A Parent’s Guide to Childrens’ Dental Care
Tuesday, September 27, 2016
There are plenty of sources of well intentioned advice for new parents. Everything from sleep routines to screen time has at least a dozen well-researched articles and have a dozen great books on the topic. But an aspect of children’s health and well-being that often gets overlooked is dental care.
Unfortunately more than 40% of children have tooth decay by the time they start kindergarten. So clearly, better communication about early childhood dental care is necessary.
According to the American Academy of Pediatrics (AAP), tooth decay is the most common chronic children’s disease in the United States. Children with tooth decay in their baby teeth are at much greater risk for cavities in their adult teeth. This is extremely unfortuante and absolutely preventable.
Food and Drink
Perhaps the most important thing a parent can do to safeguard their child’s teeth is to make healthy food and beverage choices. Read labels carefully for hidden sugars and choose whole, natural foods over processed ones whenever possible. Drinks other than water often contain sugars, sometimes more than a typical dessert. Avoid fruit juices and smoothies, which often contain high levels of sugar, and never let young children consume soft drinks, which are loaded with sugar.
Early Dental Care
A child’s dental care needs vary according to his stage of development. What parents need to know is that it is never too early to begin good oral care for their child. Even a nursing infant needs to have his mouth and gums carefully wiped with a warm washcloth after feeding. This will prevent the buildup of the sticky plaque that causes tooth decay.
The first baby tooth will generally appear between 4-6 months of age. You may want to consider scheduling your child’s first visit to the dentist within six months of the appearance of this first tooth, or just before his first birthday. Even if you’re not ready for your child to see a dentist during the first year, you’ll want to be sure that they have had their first dental appointment by the time your child is two.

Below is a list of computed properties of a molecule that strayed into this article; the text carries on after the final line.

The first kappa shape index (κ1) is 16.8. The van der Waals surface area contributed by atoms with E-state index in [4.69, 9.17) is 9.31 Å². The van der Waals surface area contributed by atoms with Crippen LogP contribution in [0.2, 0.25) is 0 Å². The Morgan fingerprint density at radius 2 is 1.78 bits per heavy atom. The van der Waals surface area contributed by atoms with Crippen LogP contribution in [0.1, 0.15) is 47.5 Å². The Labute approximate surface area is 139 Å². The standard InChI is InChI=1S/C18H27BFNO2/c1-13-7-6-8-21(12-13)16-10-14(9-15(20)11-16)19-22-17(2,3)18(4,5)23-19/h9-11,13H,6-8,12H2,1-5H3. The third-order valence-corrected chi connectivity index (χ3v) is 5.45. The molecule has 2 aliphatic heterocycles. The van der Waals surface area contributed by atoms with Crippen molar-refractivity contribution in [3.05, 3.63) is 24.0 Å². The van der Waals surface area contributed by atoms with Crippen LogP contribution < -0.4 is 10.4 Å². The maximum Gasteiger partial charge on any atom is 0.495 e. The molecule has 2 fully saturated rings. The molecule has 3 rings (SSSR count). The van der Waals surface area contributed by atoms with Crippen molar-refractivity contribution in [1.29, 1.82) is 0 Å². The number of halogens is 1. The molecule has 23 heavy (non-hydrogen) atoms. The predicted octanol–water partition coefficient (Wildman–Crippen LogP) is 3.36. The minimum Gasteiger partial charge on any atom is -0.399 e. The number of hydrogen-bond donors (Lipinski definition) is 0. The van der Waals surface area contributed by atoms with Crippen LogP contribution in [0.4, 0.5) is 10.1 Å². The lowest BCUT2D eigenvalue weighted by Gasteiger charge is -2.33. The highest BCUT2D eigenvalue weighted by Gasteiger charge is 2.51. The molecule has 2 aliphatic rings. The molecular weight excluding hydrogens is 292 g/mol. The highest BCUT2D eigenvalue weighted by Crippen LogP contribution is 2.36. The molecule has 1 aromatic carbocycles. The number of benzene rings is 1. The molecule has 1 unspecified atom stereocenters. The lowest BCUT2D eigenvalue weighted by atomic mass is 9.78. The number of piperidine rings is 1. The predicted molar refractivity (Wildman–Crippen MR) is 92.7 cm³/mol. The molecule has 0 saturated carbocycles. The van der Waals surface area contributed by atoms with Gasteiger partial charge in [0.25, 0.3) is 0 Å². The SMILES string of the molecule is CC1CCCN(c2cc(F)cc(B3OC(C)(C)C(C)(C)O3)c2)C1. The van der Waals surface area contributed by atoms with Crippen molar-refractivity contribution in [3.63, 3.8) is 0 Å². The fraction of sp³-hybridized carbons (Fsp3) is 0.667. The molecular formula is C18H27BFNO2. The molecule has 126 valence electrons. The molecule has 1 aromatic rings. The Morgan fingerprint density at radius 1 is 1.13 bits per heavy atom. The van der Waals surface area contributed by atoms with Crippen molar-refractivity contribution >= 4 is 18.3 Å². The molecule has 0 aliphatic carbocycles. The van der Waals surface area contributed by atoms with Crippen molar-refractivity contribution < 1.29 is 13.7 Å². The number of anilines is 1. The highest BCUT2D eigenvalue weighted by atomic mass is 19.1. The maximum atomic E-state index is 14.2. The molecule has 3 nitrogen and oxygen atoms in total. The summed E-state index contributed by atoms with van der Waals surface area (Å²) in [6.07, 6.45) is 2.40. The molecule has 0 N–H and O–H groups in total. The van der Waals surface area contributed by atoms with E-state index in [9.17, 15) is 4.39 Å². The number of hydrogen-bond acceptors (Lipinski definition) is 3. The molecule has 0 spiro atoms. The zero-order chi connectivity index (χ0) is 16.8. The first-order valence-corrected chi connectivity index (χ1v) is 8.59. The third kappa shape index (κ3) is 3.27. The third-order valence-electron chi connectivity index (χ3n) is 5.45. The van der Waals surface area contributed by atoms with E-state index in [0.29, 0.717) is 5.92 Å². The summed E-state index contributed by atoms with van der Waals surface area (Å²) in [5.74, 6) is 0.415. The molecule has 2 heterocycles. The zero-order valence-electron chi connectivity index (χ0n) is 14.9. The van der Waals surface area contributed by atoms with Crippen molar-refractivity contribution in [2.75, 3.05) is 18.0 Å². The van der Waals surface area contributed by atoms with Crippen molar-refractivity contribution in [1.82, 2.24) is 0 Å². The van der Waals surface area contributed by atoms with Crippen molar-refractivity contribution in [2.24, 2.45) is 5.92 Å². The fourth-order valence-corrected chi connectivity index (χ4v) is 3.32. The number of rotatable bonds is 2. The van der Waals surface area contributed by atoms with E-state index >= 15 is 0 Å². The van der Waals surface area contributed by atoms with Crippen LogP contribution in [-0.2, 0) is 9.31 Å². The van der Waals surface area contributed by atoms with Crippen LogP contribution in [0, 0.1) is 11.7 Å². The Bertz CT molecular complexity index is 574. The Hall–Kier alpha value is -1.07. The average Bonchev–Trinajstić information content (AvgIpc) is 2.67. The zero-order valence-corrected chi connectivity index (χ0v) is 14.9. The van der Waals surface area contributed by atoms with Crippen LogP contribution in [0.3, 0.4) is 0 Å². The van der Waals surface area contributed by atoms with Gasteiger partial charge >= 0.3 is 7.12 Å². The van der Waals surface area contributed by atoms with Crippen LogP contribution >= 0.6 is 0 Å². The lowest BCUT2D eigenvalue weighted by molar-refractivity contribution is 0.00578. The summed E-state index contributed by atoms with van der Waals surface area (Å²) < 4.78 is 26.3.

Getting ready for the first visit to the dentist might include:
- Talking about what your child can expect; remember to keep it in terms that a toddler can understand; use simple, positive language to describe what will happen
- Pretend to be the dentist or the patient so your child can imagine the first visit through role play
- Read books and watch cartoons designed to alleviate fear about visiting the dentist
Ways to Promote Good Dental Health
- Check and clean your child’s teeth often
- Choose foods for your baby that are healthy and low in sugar
- Clean your child’s teeth with a warm, wet cloth as soon as they are visible
- Visit your child’s dentist twice a year beginning after the first birthday
- Help to prevent tooth decay by not putting your baby to bed with a bottle. Baby Bottle Tooth Decay is a common problem caused by allowing the baby to suck on a bottle while sleeping. This practice exposes the baby’s teeth to sugary liquids such as milk (as well as breast milk), fruit juices and formula.
A Child’s Dental Care Timeline:
- During infancy use a warm washcloth after feeding
- Toddlerhood bring is a good time to start cleaning baby teeth with water and a soft brush
- Visit a dentist by child’s second birthday
- Begin using toothpaste around the time that your child turns 2.
- Children start losing primary teeth at around 6 or 7 years.
- Older children should be taught to brush their teeth twice a day. Promote good nutrition and limit the amount of sugary treats. The American Academy of Pediatric Dentistry recommends that your child should see a pediatric dentist every six months.
Whenever you and your child are ready to see the dentist for the first time, you’ll be in good hands with Dr. Philip Younts, DDS. Call our office to schedule an appointment and we’ll make sure your child’s smile is as gorgeous as can be.